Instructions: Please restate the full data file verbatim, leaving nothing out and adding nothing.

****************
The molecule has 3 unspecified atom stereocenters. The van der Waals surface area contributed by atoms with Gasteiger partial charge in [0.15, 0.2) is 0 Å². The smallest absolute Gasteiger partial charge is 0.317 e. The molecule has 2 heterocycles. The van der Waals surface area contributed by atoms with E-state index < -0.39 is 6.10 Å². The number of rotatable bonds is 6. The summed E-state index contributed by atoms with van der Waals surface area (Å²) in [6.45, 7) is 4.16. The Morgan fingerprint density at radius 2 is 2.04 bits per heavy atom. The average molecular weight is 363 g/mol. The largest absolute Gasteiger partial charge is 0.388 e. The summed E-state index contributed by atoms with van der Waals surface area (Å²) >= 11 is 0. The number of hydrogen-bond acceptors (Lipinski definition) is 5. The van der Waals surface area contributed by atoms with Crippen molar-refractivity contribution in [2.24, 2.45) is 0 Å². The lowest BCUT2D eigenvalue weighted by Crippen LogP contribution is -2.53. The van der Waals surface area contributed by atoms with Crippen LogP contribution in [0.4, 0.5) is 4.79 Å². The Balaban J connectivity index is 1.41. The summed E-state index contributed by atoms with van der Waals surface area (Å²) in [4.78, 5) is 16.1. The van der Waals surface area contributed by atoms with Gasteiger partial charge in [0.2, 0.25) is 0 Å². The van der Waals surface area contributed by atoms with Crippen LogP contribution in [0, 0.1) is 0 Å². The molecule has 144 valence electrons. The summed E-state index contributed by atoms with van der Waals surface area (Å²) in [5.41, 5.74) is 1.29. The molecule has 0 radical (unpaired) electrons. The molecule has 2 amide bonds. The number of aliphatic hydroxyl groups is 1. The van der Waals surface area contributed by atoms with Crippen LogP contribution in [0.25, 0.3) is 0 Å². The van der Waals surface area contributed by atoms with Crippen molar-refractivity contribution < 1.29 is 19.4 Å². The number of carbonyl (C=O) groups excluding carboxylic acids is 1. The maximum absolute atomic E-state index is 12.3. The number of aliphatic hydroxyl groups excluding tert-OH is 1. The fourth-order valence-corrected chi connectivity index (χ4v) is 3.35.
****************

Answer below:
The molecule has 3 unspecified atom stereocenters. The van der Waals surface area contributed by atoms with Gasteiger partial charge in [0.15, 0.2) is 0 Å². The smallest absolute Gasteiger partial charge is 0.317 e. The molecule has 2 heterocycles. The van der Waals surface area contributed by atoms with E-state index < -0.39 is 6.10 Å². The number of rotatable bonds is 6. The summed E-state index contributed by atoms with van der Waals surface area (Å²) in [6.45, 7) is 4.16. The Morgan fingerprint density at radius 2 is 2.04 bits per heavy atom. The average molecular weight is 363 g/mol. The largest absolute Gasteiger partial charge is 0.388 e. The summed E-state index contributed by atoms with van der Waals surface area (Å²) >= 11 is 0. The number of hydrogen-bond acceptors (Lipinski definition) is 5. The van der Waals surface area contributed by atoms with Crippen molar-refractivity contribution in [2.24, 2.45) is 0 Å². The lowest BCUT2D eigenvalue weighted by Crippen LogP contribution is -2.53. The van der Waals surface area contributed by atoms with Crippen LogP contribution in [0.4, 0.5) is 4.79 Å². The Balaban J connectivity index is 1.41. The summed E-state index contributed by atoms with van der Waals surface area (Å²) in [4.78, 5) is 16.1. The van der Waals surface area contributed by atoms with Gasteiger partial charge in [0.2, 0.25) is 0 Å². The van der Waals surface area contributed by atoms with Crippen LogP contribution in [0, 0.1) is 0 Å². The molecule has 144 valence electrons. The summed E-state index contributed by atoms with van der Waals surface area (Å²) in [5.41, 5.74) is 1.29. The molecule has 0 radical (unpaired) electrons. The molecule has 2 amide bonds. The number of aliphatic hydroxyl groups is 1. The van der Waals surface area contributed by atoms with Crippen LogP contribution in [0.25, 0.3) is 0 Å². The van der Waals surface area contributed by atoms with Crippen molar-refractivity contribution < 1.29 is 19.4 Å². The number of carbonyl (C=O) groups excluding carboxylic acids is 1. The maximum absolute atomic E-state index is 12.3. The number of aliphatic hydroxyl groups excluding tert-OH is 1. The fourth-order valence-corrected chi connectivity index (χ4v) is 3.35.